What force keeps neutrons apart?

  • #1
CosmicVoyager
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Greetings,

What force keeps neutrons apart? And quarks? What keeps them from collapsing together?

Thanks
 

Answers and Replies

  • #2
bcrowell
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FAQ: Why do nuclei have the sizes they do? Is the nuclear force always attractive?

The strong nuclear force, unlike the electric and gravitational interactions, can't be expressed by any simple equation. The reason is that nucleons are not fundamental particles. They're actually clusters of quarks. All we have are models of the nucleon-nucleon force, and just because two models differ, we can't conclude that one is right and one is wrong. They are simply fits to the data, with their forms chosen for convenience for a certain purpose, and often with lots of adjustable parameters. The description of the strong nuclear force is also complicated because it depends on both the spins of the nucleons and on the particular combination of neutrons and protons (although it stays the same when the identities of neutrons and protons are swapped).

Since nuclei are bound, and the electrical interactions in a nucleus are repulsive, we conclude that the nuclear force is at least sometimes attractive. It is not possible, however, to infer simply from the fact that nuclei don't collapse that the nuclear force is sometimes repulsive. In fact the main reason that nuclei don't collapse is the zero-point motion required by the Heisenberg uncertainty principle; this is exactly analogous to the reason that the hydrogen atom doesn't collapse, even though the interaction between the proton and electron is purely attractive. The smaller the space you pack the particles into, the faster they have to move, and the greater their kinetic energy. The system's ground state has a size that minimizes the sum of its kinetic and potential energies.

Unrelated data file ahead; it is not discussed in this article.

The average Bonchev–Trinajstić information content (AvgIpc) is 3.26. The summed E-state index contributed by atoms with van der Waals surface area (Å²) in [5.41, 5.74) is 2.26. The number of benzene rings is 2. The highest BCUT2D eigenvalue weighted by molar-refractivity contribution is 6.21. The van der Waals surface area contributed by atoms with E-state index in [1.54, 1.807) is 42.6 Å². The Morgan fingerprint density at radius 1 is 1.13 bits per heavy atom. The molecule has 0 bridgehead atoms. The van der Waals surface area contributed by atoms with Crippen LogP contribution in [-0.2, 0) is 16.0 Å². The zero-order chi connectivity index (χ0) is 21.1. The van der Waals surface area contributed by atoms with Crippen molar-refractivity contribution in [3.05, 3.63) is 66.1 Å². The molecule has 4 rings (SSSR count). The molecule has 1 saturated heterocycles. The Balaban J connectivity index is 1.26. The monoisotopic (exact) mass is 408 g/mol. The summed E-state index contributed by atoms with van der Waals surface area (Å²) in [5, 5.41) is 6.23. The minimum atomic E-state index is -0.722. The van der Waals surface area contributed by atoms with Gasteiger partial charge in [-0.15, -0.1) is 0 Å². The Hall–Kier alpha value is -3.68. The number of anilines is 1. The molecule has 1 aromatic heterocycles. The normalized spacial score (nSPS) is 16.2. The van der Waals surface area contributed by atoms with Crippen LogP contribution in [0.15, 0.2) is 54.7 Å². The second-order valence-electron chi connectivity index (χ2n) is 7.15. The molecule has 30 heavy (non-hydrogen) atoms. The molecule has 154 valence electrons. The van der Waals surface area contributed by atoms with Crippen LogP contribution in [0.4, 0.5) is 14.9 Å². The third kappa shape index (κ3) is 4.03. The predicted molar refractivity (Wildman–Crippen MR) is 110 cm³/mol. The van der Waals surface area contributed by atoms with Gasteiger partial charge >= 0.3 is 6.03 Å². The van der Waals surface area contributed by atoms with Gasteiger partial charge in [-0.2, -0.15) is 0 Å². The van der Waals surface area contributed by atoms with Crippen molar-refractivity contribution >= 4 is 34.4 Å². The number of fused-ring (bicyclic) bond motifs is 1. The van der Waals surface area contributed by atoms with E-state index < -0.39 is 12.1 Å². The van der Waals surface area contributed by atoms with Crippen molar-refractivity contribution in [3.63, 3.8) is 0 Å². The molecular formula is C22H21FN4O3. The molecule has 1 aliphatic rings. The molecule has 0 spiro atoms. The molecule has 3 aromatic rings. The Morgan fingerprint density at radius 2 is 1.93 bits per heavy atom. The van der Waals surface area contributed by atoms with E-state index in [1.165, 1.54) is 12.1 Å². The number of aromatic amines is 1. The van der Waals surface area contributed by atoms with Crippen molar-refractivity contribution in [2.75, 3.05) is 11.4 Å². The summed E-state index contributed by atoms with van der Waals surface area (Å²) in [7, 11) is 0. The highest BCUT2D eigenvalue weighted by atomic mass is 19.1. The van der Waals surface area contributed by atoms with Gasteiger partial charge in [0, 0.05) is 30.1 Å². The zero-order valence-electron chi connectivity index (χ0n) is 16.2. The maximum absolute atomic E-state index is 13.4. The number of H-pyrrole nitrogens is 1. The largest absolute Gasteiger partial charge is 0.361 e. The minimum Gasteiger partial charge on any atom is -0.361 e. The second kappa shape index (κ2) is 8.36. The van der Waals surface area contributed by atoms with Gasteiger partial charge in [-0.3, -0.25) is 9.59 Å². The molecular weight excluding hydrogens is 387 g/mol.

Relatively sophisticated models of the nucleon-nucleon interaction do usually include repulsion under certain circumstances, e.g., there may be a "hard core" in the potential at short ranges. However, quite good global descriptions of the sizes and binding energies of nuclei can also be achieved with interactions such as the Skyrme interaction, which do not have any such hard core.[Chamel 2010, Stone 2006]

Chamel and Pearson, 2010, "The Skyrme-Hartree-Fock-Bogoliubov method: its application to finite nuclei and neutron-star crusts," http://arxiv.org/abs/1001.5377

Stone and Reinhard, 2006, "The Skyrme Interaction in finite nuclei and nuclear matter," http://arxiv.org/abs/nucl-th/0607002
 
  • #3
Jimmy Snyder
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Greetings,

What force keeps neutrons apart? And quarks? What keeps them from collapsing together?

Thanks
I'm not sure about quarks, but in atomic nuclei and neutron stars, the Pauli exclusion principle prevents the collapse.
 
  • #4
mathman
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I'm not sure about quarks, but in atomic nuclei and neutron stars, the Pauli exclusion principle prevents the collapse.

Unfortunately if a neutron star gets big enough, it becomes a black hole and what happens next is an open question.
 
  • #5
Jimmy Snyder
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Unfortunately if a neutron star gets big enough, it becomes a black hole and what happens next is an open question.
You are right. What I should have said is that if a neutron star doesn't collapse, it is because of the Pauli exclusion principle. However, if the star is massive enough it can collapse and then the answer to the question is that nothing keeps them (the neutrons) from collapsing together.
 
  • #6
khil_phys
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That's because of the Chandrashekhar limit. Any star bigger than that cannot counter-balance it's own gravitational pull with the exclusion principle repulsion.
 

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